Goal-Setting and Follow-Up Key to Lasting Lifestyle Changes

Behavior changes are key to a healthier heart.

July 12, 2010 -- A mix of counseling, self-monitoring and following up with a health care provider is the ideal means of getting patients to make lifestyle changes that will last, and lower their risk of heart disease, researchers say.

In a new scientific statement from the American Heart Association, researchers recommended goal-setting and establishing a plan for follow-up as among the most important components of successful and durable lifestyle interventions, according to Nancy T. Artinian, a registered nurse at the Wayne State University College of Nursing in Detroit, and her colleagues.

The scientific statement was published in Circulation: Journal of the American Heart Association.

"We need to do a better job finding ways to help people not only change their behaviors, but maintain them over a lifetime," Artinian said in a statement.

"As health care providers, we're pretty good at saying that you are at risk for a disease, you need to lose weight, be more physically active, and eat more fruits and vegetables," she added. "While that's easy to say, it's not easy for the person to actually translate it into their everyday life."

Behavior Changes Are Easier Said Than Done

Many people make lifestyle changes, such as changing their eating habits, but do not maintain them over time.

But physicians assert that it's not just patient behaviorr at fault. Lack of insurance coverage of effective programs remains a challenge as well.

"The immediate issue is to provide reimbursement to providers, especially physicians, for behavioral counseling around lifestyle changes," Dr. Gbenga Ogedegbe, director of the Center for Healthful Behavior Change at New York University, wrote in an e-mail. "This will encourage providers to engage their patients more often."

In Need of Specific and Attainable Goals

So in a search for strategies proven to produce lasting change, the researchers reviewed 74 studies published between January 1997 and May 2007.

At the top of the list, with level-A evidence to support their use, are cognitive-behavioral strategies such as goal-setting and feedback.

Goals should be specific and attainable, the researchers wrote. Self-monitoring, such as the use of food diaries, is a well-researched tool that aids maintenance. There should also be a plan for the duration of patient follow-up with a health care provider to reinforce goals and monitor progress.

Peer-based support is another key component to lasting change, the researchers added.

Individual strategies for lifestyle change should assist with goal-setting and the creation of a realistic plan to achieve those goals. Group strategies should involve the creation of physical activity programs and maximizing peer support.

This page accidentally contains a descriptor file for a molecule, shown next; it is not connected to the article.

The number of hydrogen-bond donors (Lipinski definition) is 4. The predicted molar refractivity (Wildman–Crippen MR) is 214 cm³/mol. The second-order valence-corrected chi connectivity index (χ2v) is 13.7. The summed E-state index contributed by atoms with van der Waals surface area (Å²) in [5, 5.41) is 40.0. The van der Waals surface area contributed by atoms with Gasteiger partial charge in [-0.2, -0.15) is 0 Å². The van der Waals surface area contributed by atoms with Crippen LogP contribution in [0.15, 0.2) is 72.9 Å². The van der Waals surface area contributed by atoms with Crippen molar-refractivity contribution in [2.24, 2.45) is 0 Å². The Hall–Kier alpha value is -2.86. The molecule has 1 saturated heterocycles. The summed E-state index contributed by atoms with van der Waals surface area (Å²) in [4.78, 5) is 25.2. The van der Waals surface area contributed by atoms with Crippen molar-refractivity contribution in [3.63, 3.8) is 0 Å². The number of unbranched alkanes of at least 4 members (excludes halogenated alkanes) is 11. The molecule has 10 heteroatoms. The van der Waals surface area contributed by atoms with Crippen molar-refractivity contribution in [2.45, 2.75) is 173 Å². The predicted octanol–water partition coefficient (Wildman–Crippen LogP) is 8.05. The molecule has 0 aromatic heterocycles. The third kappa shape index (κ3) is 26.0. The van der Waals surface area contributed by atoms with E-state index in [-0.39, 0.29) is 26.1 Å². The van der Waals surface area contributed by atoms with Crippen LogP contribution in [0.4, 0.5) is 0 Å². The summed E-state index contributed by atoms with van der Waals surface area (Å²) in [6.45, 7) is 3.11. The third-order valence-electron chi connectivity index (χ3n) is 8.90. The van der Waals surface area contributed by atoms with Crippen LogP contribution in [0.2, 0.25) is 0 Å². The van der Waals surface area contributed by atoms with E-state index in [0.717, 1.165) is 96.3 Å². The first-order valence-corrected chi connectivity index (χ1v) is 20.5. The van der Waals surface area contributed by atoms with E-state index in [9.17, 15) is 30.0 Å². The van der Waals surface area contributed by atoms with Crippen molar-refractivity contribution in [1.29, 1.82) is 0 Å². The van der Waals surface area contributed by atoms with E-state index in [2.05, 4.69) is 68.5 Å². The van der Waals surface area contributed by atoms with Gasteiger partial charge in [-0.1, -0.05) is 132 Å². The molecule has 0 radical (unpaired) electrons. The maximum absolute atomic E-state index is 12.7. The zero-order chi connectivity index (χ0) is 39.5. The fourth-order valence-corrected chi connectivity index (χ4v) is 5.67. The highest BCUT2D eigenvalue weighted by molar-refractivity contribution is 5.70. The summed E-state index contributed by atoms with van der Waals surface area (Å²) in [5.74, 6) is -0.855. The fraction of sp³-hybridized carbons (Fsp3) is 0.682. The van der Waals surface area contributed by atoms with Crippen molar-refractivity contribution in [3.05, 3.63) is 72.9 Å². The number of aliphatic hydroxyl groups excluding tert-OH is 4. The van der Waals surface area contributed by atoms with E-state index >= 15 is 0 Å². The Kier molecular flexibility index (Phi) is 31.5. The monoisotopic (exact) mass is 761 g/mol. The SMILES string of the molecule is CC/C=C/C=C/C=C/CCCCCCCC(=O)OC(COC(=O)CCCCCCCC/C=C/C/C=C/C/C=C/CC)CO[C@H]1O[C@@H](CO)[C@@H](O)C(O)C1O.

Community-Based Changes May be More Effective

The American Heart Association noted that studies show that addressing the cultural and social variables that influence behavioral change leads to improved adherence. For instance, researchers should identify a setting to minimize any barriers to accessing the intervention.

Also, in certain communities, it may be beneficial to deliver interventions through a lay health adviser rather than a health professional.

Intervention programs should also be culturally sensitive, Artinian and colleagues wrote.

The researchers also cautioned that persistent barriers remain to successful lifestyle change interventions. These barriers include: low-income neighborhoods with few options for buying affordable and healthful foods, limited options for physical activity (e.g., unsafe streets for walking and lack of public parks), and patient doubts about whether lifestyle changes will result in desired outcomes, as well as lack of reimbursement for lifestyle change interventions and provider time restraints for follow-up.

The American Heart Association called for policy changes on the local and national level, in workplaces, and by the health care and insurance industries to foster healthy lifestyles that reduce cardiovascular risk.

Doctors Maybe Be Embarrassed

Dr. Cam Patterson, chief of cardiology at the University of North Carolina at Chapel Hill, wrote in an e-mail that physicians aren't surprised by the recommendations, but "maybe we are a little bit embarrassed that we don't already have a plan in place in our practices to meet these obvious needs."

"Until we have fundamental changes in reimbursements to health care providers for longitudinal services that deal with diet, diabetes care, exercise, and other risk factors that can be controlled if we take the time, this message is going to fall on deaf ears," Patterson said.

But, he added, if there is "effective health,care reform that incentivizes everyone -- patients, providers, and employers -- to take heart risk reduction seriously, it will pay for itself many times over."